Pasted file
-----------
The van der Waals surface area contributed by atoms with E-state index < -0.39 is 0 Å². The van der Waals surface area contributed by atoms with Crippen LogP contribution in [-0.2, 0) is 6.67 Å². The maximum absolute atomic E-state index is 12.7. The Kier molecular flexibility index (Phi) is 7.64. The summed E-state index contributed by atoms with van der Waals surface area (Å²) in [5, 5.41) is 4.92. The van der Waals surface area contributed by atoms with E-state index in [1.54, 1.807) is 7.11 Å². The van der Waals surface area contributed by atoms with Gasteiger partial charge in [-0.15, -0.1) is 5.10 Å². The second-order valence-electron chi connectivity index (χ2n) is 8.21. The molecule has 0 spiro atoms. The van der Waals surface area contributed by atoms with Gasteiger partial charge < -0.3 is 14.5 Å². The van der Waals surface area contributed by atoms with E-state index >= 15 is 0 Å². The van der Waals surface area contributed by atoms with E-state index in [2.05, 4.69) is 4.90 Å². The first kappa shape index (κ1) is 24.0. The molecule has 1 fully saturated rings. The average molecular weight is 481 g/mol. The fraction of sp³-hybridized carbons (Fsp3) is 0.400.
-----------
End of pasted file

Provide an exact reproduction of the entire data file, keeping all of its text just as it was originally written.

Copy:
The van der Waals surface area contributed by atoms with E-state index < -0.39 is 0 Å². The van der Waals surface area contributed by atoms with Crippen LogP contribution in [-0.2, 0) is 6.67 Å². The maximum absolute atomic E-state index is 12.7. The Kier molecular flexibility index (Phi) is 7.64. The summed E-state index contributed by atoms with van der Waals surface area (Å²) in [5, 5.41) is 4.92. The van der Waals surface area contributed by atoms with E-state index in [1.54, 1.807) is 7.11 Å². The van der Waals surface area contributed by atoms with Gasteiger partial charge in [-0.15, -0.1) is 5.10 Å². The second-order valence-electron chi connectivity index (χ2n) is 8.21. The molecule has 0 spiro atoms. The van der Waals surface area contributed by atoms with Gasteiger partial charge < -0.3 is 14.5 Å². The van der Waals surface area contributed by atoms with E-state index >= 15 is 0 Å². The van der Waals surface area contributed by atoms with E-state index in [2.05, 4.69) is 4.90 Å². The first kappa shape index (κ1) is 24.0. The molecule has 1 fully saturated rings. The average molecular weight is 481 g/mol. The fraction of sp³-hybridized carbons (Fsp3) is 0.400.